Talking to parents about growth and feeding As we discussed at the beginning of this presentation, talking to parents about their children’s growth and feeding is a sensitive issue. WIC’s role in primary prevention and intervention is to provide parents with the support and information they need – to raise healthy, happy children. If we carefully consider what parents want and how best to have conversations with them, we will be able to do this job more effectively (and we will probably also enjoy it more!). Every time we talk with a parent, we have the opportunity to learn about the parent’s relationship with his or her child – and to build a positive relationship with the parent.
What parents want In order to see you as a source of information and support, parents need to feel that you are on their side – and that you understand that they are trying to do a good job. With this goal in mind, it is absolutely critical to remember the four key desires of parents: To have happy, smart kids. To be seen as experts on the subject of their own kids. To be seen as acting in their kids’ best interests. To make parenting as easy as possible.
It is also important to approach issues in a positive way – so the parent does not feel blamed or defensive about their ability to be a good parent. Open-ended questions put the parent in control of the conversation – and allow them to express their concerns. Most parents do have questions and concerns – they just need to feel comfortable enough to express them. POSSIBLE DISCUSSION: Brainstorm other open-ended questions that staff can use to make clients feel comfortable and accepted during a WIC visit.
Client and staff division of responsibility It may be difficult for some families to make changes – even if they are healthy and important to make. Some clients will only be able to take “baby steps” for change – and others may not be able to make any change at all. Just like it is important for adults to trust that children can decide how much to eat, it is important for WIC staff to trust that parents can determine how much change they are able to make. We can share the benefits of change. We can help clients identify the possible “baby steps” toward change – and brainstorm ways to overcome their obstacles to change. We cannot force people to change – or to comply with our recommendations. Most importantly, we can develop a positive relationship with our clients – so that they can see us as a resource when they are ready to make some changes.
Client and staff division of responsibility A healthy feeding relationship is based on a division of responsibilities between parent and child. In a similar way, a supportive relationship between WIC client and WIC staff is based on different roles and responsibilities. The responsibility of staff is to provide information and to support positive parenting choices. It is the parent’s responsibility to decide whether to change – and how much change makes sense for them.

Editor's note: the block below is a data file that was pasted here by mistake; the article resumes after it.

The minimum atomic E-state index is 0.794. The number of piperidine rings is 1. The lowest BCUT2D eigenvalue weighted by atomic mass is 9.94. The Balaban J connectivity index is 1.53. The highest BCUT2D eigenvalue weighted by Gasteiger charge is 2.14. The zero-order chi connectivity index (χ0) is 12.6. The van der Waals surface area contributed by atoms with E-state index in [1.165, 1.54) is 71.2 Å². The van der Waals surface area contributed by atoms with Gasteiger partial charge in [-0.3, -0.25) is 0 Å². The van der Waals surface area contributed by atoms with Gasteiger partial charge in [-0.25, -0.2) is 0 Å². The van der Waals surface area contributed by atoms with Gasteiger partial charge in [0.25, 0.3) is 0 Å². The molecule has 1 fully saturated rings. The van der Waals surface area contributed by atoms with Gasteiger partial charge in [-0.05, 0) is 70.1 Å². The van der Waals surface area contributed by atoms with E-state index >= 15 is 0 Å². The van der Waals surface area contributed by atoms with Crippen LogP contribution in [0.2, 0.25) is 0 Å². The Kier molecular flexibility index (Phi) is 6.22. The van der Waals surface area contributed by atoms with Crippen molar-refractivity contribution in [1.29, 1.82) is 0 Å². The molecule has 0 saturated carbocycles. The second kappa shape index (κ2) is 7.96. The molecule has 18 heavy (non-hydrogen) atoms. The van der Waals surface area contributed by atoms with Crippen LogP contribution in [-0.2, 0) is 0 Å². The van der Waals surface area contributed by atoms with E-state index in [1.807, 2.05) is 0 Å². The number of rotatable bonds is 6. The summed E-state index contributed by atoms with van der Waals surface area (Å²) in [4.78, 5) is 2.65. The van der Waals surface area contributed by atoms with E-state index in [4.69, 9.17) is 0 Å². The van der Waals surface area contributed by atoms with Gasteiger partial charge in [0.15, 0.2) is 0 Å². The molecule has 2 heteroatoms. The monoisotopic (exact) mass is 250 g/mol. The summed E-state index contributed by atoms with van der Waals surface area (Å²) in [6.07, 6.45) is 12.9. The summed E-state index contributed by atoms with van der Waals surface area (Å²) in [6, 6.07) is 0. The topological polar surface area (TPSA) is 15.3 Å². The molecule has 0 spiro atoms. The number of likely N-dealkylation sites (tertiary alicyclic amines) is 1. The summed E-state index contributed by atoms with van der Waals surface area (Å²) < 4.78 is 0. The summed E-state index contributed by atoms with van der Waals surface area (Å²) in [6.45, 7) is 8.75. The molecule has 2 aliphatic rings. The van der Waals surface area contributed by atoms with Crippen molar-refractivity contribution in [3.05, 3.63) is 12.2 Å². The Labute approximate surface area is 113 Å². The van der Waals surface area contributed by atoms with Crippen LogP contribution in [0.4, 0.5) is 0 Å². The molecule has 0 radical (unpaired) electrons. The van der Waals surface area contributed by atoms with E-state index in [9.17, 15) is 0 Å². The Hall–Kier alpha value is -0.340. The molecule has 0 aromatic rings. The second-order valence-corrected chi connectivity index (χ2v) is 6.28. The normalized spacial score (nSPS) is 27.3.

WIC’s job is to teach parents about healthy feeding relationships with their children from birth and to help them accept their children’s natural body sizes. WIC can help and support parents in developing healthy lifestyles so their children can grow into bodies that are right for them. As we talked about earlier, eating is a complex task that requires many organs and systems. This means that feeding children well is also a complex task. As we help WIC families with their children’s eating and learning, and help them listen to the messages their children are giving them, we can help build healthier, stronger children, families, and communities.
Healthy Feeding for a Healthy Weight
Healthy Feeding for a Healthy Weight <ul><li>WIC’s job is to help families and children get a healthy start on a healthy weight. </li></ul><ul><li>Emphasize healthy growth, not healthy weight </li></ul>
Levels of Intervention with Feeding <ul><li>Primary </li></ul><ul><ul><li>Education, early problem-solving </li></ul></ul><ul><li>Secondary </li></ul><ul><ul><li>Detailed evaluation and treatment </li></ul></ul><ul><li>Tertiary </li></ul><ul><ul><li>Detailed evaluation and treatment of complex problems with other specialists (i.e. MD, therapist, etc.) </li></ul></ul>
WIC Primary Intervention: Education and early problem-solving <ul><li>Support a healthy feeding relationship. </li></ul><ul><li>Teach stage-related feeding. </li></ul><ul><li>Explain normal growth. </li></ul><ul><li>Encourage age-appropriate active play. </li></ul><ul><li>Promote other healthy behaviors. </li></ul>